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The prospects for satisfactorily measuring and reporting intangibles Time to embrace a new model of (ac)counting?

The prospects for satisfactorily measuring and reporting intangibles Time to embrace a new model... Purpose – This paper aims to provide an overview of the development of approaches to measuring and reporting on intangibles since the mid‐1990s, and to identify intellectual capital self‐accounts as a possible means of continuing this process in a beneficial way. Design/methodology/approach – Principally a literature review, the paper provides the opportunity to extend earlier, initial thoughts on the promise of intellectual capital self‐accounts. Findings – Given the importance of primary intellectual capital (“people”) in the creation of intangibles (secondary intellectual capital), the paper draws attention to the limited role hitherto ascribed to people in reporting on intangibles in particular. Originality/value – The value of the paper lies principally in the identification of possible content for self‐accounts in the context of brands and health and wellbeing as important intangibles. http://www.deepdyve.com/assets/images/DeepDyve-Logo-lg.png Journal of Human Resource Costing & Accounting Emerald Publishing

The prospects for satisfactorily measuring and reporting intangibles Time to embrace a new model of (ac)counting?

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Publisher
Emerald Publishing
Copyright
Copyright © 2009 Emerald Group Publishing Limited. All rights reserved.
ISSN
1401-338X
DOI
10.1108/14013381011010169
Publisher site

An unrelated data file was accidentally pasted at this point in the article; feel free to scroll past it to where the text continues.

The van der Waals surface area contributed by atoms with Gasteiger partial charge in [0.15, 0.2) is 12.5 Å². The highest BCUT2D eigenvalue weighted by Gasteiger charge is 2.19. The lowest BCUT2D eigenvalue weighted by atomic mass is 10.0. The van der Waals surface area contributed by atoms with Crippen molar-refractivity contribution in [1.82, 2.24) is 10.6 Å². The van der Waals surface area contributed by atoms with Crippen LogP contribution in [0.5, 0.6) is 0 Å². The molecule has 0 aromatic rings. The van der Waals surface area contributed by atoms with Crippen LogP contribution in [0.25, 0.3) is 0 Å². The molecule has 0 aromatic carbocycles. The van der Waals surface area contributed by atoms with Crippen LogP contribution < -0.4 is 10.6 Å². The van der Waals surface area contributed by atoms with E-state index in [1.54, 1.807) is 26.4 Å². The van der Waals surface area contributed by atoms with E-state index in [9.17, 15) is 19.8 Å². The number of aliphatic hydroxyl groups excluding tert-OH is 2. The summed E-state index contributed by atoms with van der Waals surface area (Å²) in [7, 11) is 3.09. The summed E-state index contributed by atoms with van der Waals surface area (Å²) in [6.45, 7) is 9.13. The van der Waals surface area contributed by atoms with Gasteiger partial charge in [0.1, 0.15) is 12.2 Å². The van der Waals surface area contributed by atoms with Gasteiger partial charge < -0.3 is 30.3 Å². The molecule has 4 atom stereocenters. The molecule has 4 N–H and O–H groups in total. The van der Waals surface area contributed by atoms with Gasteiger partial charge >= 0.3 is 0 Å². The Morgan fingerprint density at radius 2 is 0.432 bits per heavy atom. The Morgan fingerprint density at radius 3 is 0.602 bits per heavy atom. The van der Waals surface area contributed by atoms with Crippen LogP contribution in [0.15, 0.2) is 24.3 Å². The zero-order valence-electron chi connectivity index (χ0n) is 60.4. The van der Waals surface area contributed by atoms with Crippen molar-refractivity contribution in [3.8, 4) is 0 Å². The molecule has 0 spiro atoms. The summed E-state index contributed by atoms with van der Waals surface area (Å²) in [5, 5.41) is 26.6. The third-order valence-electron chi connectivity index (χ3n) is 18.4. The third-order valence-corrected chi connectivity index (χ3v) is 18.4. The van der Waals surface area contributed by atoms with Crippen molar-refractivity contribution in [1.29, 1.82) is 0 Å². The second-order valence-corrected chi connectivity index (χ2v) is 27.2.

See Article on Publisher Site

Abstract

Purpose – This paper aims to provide an overview of the development of approaches to measuring and reporting on intangibles since the mid‐1990s, and to identify intellectual capital self‐accounts as a possible means of continuing this process in a beneficial way. Design/methodology/approach – Principally a literature review, the paper provides the opportunity to extend earlier, initial thoughts on the promise of intellectual capital self‐accounts. Findings – Given the importance of primary intellectual capital (“people”) in the creation of intangibles (secondary intellectual capital), the paper draws attention to the limited role hitherto ascribed to people in reporting on intangibles in particular. Originality/value – The value of the paper lies principally in the identification of possible content for self‐accounts in the context of brands and health and wellbeing as important intangibles.

Journal

Journal of Human Resource Costing & AccountingEmerald Publishing

Published: Oct 30, 2009

Keywords: Intangible assets; Intellectual capital; Financial reporting; Accounting procedures

References